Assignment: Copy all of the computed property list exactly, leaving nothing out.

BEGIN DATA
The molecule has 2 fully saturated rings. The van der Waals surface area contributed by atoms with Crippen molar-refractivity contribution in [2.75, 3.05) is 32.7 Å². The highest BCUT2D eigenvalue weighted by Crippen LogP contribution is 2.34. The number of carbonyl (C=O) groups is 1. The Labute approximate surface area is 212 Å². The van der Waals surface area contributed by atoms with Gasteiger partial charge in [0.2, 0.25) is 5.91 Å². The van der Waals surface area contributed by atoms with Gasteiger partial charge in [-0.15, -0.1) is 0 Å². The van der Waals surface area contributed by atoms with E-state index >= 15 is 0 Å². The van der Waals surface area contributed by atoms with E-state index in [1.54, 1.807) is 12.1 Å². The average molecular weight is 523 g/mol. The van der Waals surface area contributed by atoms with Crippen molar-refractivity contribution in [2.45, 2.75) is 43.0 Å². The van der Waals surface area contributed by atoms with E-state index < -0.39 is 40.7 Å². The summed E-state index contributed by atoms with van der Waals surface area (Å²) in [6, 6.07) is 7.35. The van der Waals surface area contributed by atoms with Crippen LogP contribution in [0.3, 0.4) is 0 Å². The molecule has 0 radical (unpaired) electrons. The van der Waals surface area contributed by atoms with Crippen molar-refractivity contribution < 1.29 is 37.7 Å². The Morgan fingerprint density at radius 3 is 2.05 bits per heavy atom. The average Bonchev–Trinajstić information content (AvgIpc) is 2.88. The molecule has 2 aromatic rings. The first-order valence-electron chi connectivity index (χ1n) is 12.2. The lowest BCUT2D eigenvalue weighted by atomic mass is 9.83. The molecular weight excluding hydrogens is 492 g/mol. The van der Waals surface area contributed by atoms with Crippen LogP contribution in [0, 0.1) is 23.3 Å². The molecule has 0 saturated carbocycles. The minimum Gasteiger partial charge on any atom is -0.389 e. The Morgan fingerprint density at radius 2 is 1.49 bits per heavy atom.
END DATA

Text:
The molecule has 2 fully saturated rings. The van der Waals surface area contributed by atoms with Crippen molar-refractivity contribution in [2.75, 3.05) is 32.7 Å². The highest BCUT2D eigenvalue weighted by Crippen LogP contribution is 2.34. The number of carbonyl (C=O) groups is 1. The Labute approximate surface area is 212 Å². The van der Waals surface area contributed by atoms with Gasteiger partial charge in [0.2, 0.25) is 5.91 Å². The van der Waals surface area contributed by atoms with Gasteiger partial charge in [-0.15, -0.1) is 0 Å². The van der Waals surface area contributed by atoms with E-state index >= 15 is 0 Å². The van der Waals surface area contributed by atoms with E-state index in [1.54, 1.807) is 12.1 Å². The average molecular weight is 523 g/mol. The van der Waals surface area contributed by atoms with Crippen molar-refractivity contribution in [2.45, 2.75) is 43.0 Å². The van der Waals surface area contributed by atoms with E-state index < -0.39 is 40.7 Å². The summed E-state index contributed by atoms with van der Waals surface area (Å²) in [6, 6.07) is 7.35. The van der Waals surface area contributed by atoms with Crippen LogP contribution in [0.3, 0.4) is 0 Å². The molecule has 0 radical (unpaired) electrons. The van der Waals surface area contributed by atoms with Crippen molar-refractivity contribution < 1.29 is 37.7 Å². The Morgan fingerprint density at radius 3 is 2.05 bits per heavy atom. The average Bonchev–Trinajstić information content (AvgIpc) is 2.88. The molecule has 2 aromatic rings. The first-order valence-electron chi connectivity index (χ1n) is 12.2. The lowest BCUT2D eigenvalue weighted by atomic mass is 9.83. The molecular weight excluding hydrogens is 492 g/mol. The van der Waals surface area contributed by atoms with Crippen LogP contribution in [0, 0.1) is 23.3 Å². The molecule has 0 saturated carbocycles. The minimum Gasteiger partial charge on any atom is -0.389 e. The Morgan fingerprint density at radius 2 is 1.49 bits per heavy atom.